Barry’s thoughts came down the web wire two days later: “First impressions of the JitterBug. I’ve plugged it in to a Macbook Pro that feeds a Chord Hugo outputting to OPPO PM-3 headphones. The little blighter definitely opens up the top end, lending more definition to the highest notes. There’s perhaps a little more control all around and timing seems a little better. On Belle & Sebastian’s “Enter Sylvia Plath” guitars chime with greater clarity. Energy on bass synth delivery is a bit better too. Vocal separation is enhanced. The little thing upgrades sound quality more than any USB cable I’ve tried.”
AudioQuest’s product diversification continues with the NightHawk headphone. Ex-Westone Labs engineer Skylar Gray was appointed as AudioQuest’s Director of Ear-Speaker Products in December 2012. Gray lives a fifteen minute walk from AudioQuest’s Irvine facility where his office/development lab is located upstairs, above the warehouse. The space is divided into two. Up front in a space that measure no more than 2m x 3m, all the modern office conveniences – a desk, a chair a phone and a computer – nothing too exciting about that.
In the similarly sized section up the back we see numerous prototypes of the NightHawk hung on the left wall. CES 2015 attendees saw a selection of these at The Venetian. To the right we are introduced to KEMAR, a head and torso simulator (HATS) made by Danish firm G.R.A.S. Acoustics, used to study the performance of loudspeakers/headphones/hearing aids/etc. or even to binaurally record music & sound.
KEMAR has been designed to simulate the physical effects of the head, torso, pinnae (outer ear), and middle ear on an incoming acoustic sound source. It (he!) comprises a stereo microphone with anatomical features that are statistically averaged from a large sample of human body measurements across a) both western and eastern cultures and b) both genders. G.R.A.S. Acoustics are apparently the only HATS manufacturer to do so.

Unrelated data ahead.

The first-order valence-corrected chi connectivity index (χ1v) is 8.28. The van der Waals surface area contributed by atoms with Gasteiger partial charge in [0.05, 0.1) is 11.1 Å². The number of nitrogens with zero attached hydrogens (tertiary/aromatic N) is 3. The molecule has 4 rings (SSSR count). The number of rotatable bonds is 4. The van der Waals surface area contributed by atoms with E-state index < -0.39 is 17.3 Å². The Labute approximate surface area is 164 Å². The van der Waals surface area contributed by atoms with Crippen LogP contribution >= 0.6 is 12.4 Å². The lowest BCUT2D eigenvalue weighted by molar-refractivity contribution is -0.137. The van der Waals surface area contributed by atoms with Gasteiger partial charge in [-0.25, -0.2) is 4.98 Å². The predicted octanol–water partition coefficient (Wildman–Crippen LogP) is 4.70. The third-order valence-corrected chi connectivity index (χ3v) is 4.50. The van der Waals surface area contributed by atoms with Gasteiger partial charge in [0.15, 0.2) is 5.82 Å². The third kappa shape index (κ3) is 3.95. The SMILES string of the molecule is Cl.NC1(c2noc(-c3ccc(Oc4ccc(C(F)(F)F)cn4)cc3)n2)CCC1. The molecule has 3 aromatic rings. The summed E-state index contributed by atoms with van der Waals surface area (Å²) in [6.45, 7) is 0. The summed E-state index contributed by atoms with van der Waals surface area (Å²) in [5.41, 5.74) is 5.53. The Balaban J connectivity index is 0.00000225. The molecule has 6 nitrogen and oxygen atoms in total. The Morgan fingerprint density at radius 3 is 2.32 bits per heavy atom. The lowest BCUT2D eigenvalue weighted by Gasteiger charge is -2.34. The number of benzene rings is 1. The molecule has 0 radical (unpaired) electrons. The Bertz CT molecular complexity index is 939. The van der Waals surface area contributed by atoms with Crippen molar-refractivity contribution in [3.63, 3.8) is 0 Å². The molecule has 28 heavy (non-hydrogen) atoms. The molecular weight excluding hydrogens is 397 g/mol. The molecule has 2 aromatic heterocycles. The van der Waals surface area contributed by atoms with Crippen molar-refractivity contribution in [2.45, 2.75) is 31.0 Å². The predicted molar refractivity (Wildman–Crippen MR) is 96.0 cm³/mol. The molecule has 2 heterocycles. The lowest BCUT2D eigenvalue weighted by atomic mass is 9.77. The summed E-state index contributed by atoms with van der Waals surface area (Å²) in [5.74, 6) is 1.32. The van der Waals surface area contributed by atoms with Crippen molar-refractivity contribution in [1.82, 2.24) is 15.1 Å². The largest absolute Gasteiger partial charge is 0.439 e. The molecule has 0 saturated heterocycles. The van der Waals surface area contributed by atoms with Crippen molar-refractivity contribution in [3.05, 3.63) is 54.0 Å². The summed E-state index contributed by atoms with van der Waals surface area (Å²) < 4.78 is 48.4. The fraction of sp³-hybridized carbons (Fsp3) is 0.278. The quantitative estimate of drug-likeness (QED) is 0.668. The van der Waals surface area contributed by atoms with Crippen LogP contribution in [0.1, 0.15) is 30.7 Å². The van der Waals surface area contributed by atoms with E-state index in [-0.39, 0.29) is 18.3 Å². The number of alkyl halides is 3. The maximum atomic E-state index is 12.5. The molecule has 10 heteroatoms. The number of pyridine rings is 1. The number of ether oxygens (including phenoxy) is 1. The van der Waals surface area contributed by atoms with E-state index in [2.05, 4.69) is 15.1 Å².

“There are limitations to KEMAR’s accuracy or any HATS for that matter. I had the option to purchase any HATS I wanted…from B&K, Head Acoustics, G.R.A.S., etc. These things are not cheap, often tens of thousands of dollars. I have been fortunate to have had direct experience with all of them but for AudioQuest I chose what I consider to be the best on the market right now,” explains Gray.
Christened Data, after the Star Trek: Next Generation character, Gray uses his KEMAR to harvest headphone measurements. “If you know where to get a screen-accurate wig and uniform, let me know,” says Gray. Sorry, I don’t.
On the software side, Gray uses Listen, Inc’s SoundCheck to generate ‘stimulus sounds’: tone sweeps, noise and even music are fed via an RME laboratory-grade DAC / headphone amplifier into headphones strapped onto KEMAR’s cranium. KEMAR captures the signal and his output fed back into the A/D converters of the RME device. The software then analyses the incoming signal and can generate all manner of measurements from frequency response to various types of distortion to impedance to cumulative spectral decay, waterfalls and more.
As planned, I walked my own pair of NightHawk out of AudioQuest’s Irvine HQ at the close of the tour. A formal review from yours truly is set to appear in TONEAudio in a month or so.
Back in Sydney, questions hovered over NightHawk’s street date but just a week ago, this from Gray via email: “We just received our first shipment of NightHawk, so there was much champagne to drink.” Expect to see ’em in-store next month stickered at US$599.
Further information: AudioQuest